EATING OUT / Lessons from a professional: Rules

I suppose the high point of the evening, dramatically, came when Catherine, the French waitress at Rules, asked Sir Terence Conran if he'd enjoyed the Welsh rarebit.

Welsh rarebit was not on the menu; he'd asked for it specially just to test their adaptability and he said he had not enjoyed it. He said it with all the charm in the world, having taken a great liking to Catherine and practically offered her a job at Quaglino's, one of his own restaurants, but he told her he thought the Welsh rarebit was 'flabby'.

The word floored her for a bit - she had only recently arrived in England - so she went to fetch a more senior member of the staff, an elegant Englishwoman, who agreed abso-lutely. It was definitely flabby; she was going to discuss it with the cook. A few seconds later she was back. The cook had tasted it and said it was not only flabby, it was abso-lutely disgusting. Everyone roared with laughter and Terence said he thought they'd handled it all extremely well.

My purpose in dragging Sir Terence into this column, apart from wanting to have dinner with an old friend and hero, was to try and learn a bit more about the craft. I was recently congratulated by a professional commentator on food, rather ironically I thought at the time, on my work in the 'new naive school of restaurant criticism', and such compliments have a way of rankling.

I suggested that we should go to Rules because, when we were young, it represented the old tradition, an establishment founded in 1798 and with Edwardian brass escutcheons outside offering game and wine and cigars - still there today, almost worn away with years of polishing. Terence remembered eating in Rules as a real treat in the Fifties Since then the Revolution, in which he played such a leading part, has swept through, leaving the old citadels of traditional English food like Rules and Simpson's in the Strand re-examining their laurels.

Rules has, since a recent change in ownership, been subtly tarted up. The old cartoons and sporting prints still hang thick on the walls, the red velvet curtains and banquettes are still there, but post-Edwardian displays of dried flowers have now been introduced - one huge oval mirror is entirely framed in them - and the old single-sheet menu is encased in laminated plastic. Terence was appalled by the cutlery - stainless steel semi- ornate mock Edwardian and, according to him, the cheapest available - and Catherine, the French waitress, punched our order into a little hand-held computer.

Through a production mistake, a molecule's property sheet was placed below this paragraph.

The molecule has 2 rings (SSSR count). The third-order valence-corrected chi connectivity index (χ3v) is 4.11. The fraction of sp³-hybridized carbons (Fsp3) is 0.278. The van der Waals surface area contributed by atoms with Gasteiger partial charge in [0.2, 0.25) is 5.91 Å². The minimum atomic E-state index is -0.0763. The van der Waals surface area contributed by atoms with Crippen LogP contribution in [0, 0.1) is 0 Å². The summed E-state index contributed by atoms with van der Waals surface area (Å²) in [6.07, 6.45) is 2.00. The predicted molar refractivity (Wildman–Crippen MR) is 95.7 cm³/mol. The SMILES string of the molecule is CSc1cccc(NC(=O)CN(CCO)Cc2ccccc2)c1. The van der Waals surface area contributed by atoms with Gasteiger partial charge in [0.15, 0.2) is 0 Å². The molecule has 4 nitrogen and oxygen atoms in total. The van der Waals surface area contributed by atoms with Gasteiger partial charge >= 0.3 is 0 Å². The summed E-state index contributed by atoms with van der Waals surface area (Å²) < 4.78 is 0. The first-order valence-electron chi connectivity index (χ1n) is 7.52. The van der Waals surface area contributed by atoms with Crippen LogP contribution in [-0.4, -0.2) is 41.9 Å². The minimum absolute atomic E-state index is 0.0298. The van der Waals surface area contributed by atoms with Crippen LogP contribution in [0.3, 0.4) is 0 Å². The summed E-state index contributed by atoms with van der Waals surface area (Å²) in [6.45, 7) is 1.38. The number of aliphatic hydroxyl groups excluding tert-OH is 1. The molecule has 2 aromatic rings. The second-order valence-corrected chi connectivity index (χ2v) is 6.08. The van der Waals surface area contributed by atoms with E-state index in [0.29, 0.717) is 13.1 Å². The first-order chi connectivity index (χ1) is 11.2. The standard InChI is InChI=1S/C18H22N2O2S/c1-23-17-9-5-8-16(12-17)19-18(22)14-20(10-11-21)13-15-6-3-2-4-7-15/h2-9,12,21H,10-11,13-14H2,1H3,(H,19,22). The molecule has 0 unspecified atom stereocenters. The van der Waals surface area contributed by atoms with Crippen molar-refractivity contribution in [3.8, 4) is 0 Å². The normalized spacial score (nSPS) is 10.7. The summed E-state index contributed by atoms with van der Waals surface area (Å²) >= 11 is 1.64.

This meant that when the food came the waiter had to ask who was having what: old-fashioned waiters, my guest explained, make a little map on their notebooks and then go and punch the order into a computer somewhere more discreet.

He ordered a dry martini before we started. Both Vicky, his radiant companion, and I agreed after taking a sip that it was a bit warm and watery and we got down to laughing at the menu. It offers Feathered Game, Furred Game, Freshwater & Sea Fish, all set in a bold Edwardian typeface, flanked rather incongruously by references to Credit Cards, Pre-Theatre Specials and a reminder that Game is 'Free Range, Low in Fat'.

Terence ordered half a dozen oysters and jugged hare, Vicky asked for potted shrimps and steak and kidney pudding and I had an un-Edwardian starter of mango and avocado salad - this was dismissed by my guest as 'sounding like Food from Hell' - followed by teal from the Feathered Game list. The wine list is short and very reasonably priced and I ordered a bottle of Fleurie at pounds 15.85.

When I asked the great restaurateur to taste the sauce on the double fan of mango and avocado he said it was sunflower oil put in a mixer along with something out of a tin. The oysters got a lukewarm response, unlike the battered stainless steel platter they came in, whose design appalled him, and the potted shrimps were passed as all right.